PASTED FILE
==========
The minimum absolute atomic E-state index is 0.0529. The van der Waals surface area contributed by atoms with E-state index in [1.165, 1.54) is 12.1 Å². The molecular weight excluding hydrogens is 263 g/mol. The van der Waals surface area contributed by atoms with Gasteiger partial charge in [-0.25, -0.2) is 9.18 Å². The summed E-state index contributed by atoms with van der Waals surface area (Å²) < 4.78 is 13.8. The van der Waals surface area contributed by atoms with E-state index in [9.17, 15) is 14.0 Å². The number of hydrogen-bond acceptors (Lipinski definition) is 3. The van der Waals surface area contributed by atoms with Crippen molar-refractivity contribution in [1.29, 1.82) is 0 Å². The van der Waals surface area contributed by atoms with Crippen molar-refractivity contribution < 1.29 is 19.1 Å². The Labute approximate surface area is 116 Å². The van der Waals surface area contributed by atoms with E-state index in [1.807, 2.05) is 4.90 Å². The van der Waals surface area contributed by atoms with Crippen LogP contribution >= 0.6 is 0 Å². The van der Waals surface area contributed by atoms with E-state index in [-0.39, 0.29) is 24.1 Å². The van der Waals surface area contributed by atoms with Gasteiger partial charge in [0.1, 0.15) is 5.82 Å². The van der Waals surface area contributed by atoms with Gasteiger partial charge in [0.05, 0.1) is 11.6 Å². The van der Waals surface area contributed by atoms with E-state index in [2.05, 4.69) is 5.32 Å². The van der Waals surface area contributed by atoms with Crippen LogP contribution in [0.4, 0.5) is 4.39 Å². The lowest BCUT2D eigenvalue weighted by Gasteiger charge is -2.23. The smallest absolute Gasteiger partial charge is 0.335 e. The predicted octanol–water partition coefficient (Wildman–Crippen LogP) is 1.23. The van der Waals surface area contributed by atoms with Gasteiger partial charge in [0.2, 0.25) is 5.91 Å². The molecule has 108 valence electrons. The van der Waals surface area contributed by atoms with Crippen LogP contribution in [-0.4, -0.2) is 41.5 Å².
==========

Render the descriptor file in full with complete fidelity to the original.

The minimum absolute atomic E-state index is 0.0529. The van der Waals surface area contributed by atoms with E-state index in [1.165, 1.54) is 12.1 Å². The molecular weight excluding hydrogens is 263 g/mol. The van der Waals surface area contributed by atoms with Gasteiger partial charge in [-0.25, -0.2) is 9.18 Å². The summed E-state index contributed by atoms with van der Waals surface area (Å²) < 4.78 is 13.8. The van der Waals surface area contributed by atoms with E-state index in [9.17, 15) is 14.0 Å². The number of hydrogen-bond acceptors (Lipinski definition) is 3. The van der Waals surface area contributed by atoms with Crippen molar-refractivity contribution in [1.29, 1.82) is 0 Å². The van der Waals surface area contributed by atoms with Crippen molar-refractivity contribution < 1.29 is 19.1 Å². The Labute approximate surface area is 116 Å². The van der Waals surface area contributed by atoms with E-state index in [1.807, 2.05) is 4.90 Å². The van der Waals surface area contributed by atoms with Crippen LogP contribution >= 0.6 is 0 Å². The van der Waals surface area contributed by atoms with E-state index in [-0.39, 0.29) is 24.1 Å². The van der Waals surface area contributed by atoms with Gasteiger partial charge in [0.1, 0.15) is 5.82 Å². The van der Waals surface area contributed by atoms with Gasteiger partial charge in [0.05, 0.1) is 11.6 Å². The van der Waals surface area contributed by atoms with E-state index in [2.05, 4.69) is 5.32 Å². The van der Waals surface area contributed by atoms with Crippen LogP contribution in [0.4, 0.5) is 4.39 Å². The lowest BCUT2D eigenvalue weighted by Gasteiger charge is -2.23. The smallest absolute Gasteiger partial charge is 0.335 e. The predicted octanol–water partition coefficient (Wildman–Crippen LogP) is 1.23. The van der Waals surface area contributed by atoms with Gasteiger partial charge in [0.2, 0.25) is 5.91 Å². The molecule has 108 valence electrons. The van der Waals surface area contributed by atoms with Crippen LogP contribution in [-0.4, -0.2) is 41.5 Å².